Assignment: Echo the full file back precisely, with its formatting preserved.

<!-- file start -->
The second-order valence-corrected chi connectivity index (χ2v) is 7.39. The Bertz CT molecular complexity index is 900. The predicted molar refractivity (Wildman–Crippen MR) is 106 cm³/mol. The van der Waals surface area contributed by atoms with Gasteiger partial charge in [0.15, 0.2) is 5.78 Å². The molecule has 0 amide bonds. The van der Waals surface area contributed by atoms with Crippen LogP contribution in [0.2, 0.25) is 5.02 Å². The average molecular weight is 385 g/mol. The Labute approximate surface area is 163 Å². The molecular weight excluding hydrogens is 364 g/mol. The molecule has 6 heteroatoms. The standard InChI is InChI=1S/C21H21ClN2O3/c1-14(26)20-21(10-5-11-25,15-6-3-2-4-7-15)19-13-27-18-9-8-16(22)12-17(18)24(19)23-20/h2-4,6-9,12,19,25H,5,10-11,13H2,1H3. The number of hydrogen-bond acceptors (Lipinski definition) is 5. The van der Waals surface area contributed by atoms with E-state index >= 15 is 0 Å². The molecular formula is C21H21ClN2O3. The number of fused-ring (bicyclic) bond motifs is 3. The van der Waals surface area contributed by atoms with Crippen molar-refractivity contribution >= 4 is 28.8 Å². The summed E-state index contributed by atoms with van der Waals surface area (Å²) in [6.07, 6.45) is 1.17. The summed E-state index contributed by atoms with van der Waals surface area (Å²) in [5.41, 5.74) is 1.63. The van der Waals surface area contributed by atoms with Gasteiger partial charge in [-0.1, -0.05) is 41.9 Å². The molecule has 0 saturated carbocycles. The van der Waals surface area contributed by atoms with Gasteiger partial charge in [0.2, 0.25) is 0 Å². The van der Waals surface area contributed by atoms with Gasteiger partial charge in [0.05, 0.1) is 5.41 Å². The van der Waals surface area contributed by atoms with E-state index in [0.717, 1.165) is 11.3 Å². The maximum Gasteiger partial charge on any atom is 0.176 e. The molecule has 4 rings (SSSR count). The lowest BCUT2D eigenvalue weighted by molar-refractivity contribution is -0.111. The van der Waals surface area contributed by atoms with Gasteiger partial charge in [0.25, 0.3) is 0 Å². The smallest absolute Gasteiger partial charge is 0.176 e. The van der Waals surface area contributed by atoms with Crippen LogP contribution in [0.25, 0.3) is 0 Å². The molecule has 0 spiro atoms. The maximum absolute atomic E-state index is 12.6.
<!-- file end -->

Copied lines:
The second-order valence-corrected chi connectivity index (χ2v) is 7.39. The Bertz CT molecular complexity index is 900. The predicted molar refractivity (Wildman–Crippen MR) is 106 cm³/mol. The van der Waals surface area contributed by atoms with Gasteiger partial charge in [0.15, 0.2) is 5.78 Å². The molecule has 0 amide bonds. The van der Waals surface area contributed by atoms with Crippen LogP contribution in [0.2, 0.25) is 5.02 Å². The average molecular weight is 385 g/mol. The Labute approximate surface area is 163 Å². The molecular weight excluding hydrogens is 364 g/mol. The molecule has 6 heteroatoms. The standard InChI is InChI=1S/C21H21ClN2O3/c1-14(26)20-21(10-5-11-25,15-6-3-2-4-7-15)19-13-27-18-9-8-16(22)12-17(18)24(19)23-20/h2-4,6-9,12,19,25H,5,10-11,13H2,1H3. The number of hydrogen-bond acceptors (Lipinski definition) is 5. The van der Waals surface area contributed by atoms with E-state index >= 15 is 0 Å². The molecular formula is C21H21ClN2O3. The number of fused-ring (bicyclic) bond motifs is 3. The van der Waals surface area contributed by atoms with Crippen molar-refractivity contribution >= 4 is 28.8 Å². The summed E-state index contributed by atoms with van der Waals surface area (Å²) in [6.07, 6.45) is 1.17. The summed E-state index contributed by atoms with van der Waals surface area (Å²) in [5.41, 5.74) is 1.63. The van der Waals surface area contributed by atoms with Gasteiger partial charge in [-0.1, -0.05) is 41.9 Å². The molecule has 0 saturated carbocycles. The van der Waals surface area contributed by atoms with Gasteiger partial charge in [0.2, 0.25) is 0 Å². The van der Waals surface area contributed by atoms with Gasteiger partial charge in [0.05, 0.1) is 5.41 Å². The van der Waals surface area contributed by atoms with E-state index in [0.717, 1.165) is 11.3 Å². The maximum Gasteiger partial charge on any atom is 0.176 e. The molecule has 4 rings (SSSR count). The lowest BCUT2D eigenvalue weighted by molar-refractivity contribution is -0.111. The van der Waals surface area contributed by atoms with Gasteiger partial charge in [0.25, 0.3) is 0 Å². The smallest absolute Gasteiger partial charge is 0.176 e. The van der Waals surface area contributed by atoms with Crippen LogP contribution in [0.25, 0.3) is 0 Å². The molecule has 0 spiro atoms. The maximum absolute atomic E-state index is 12.6.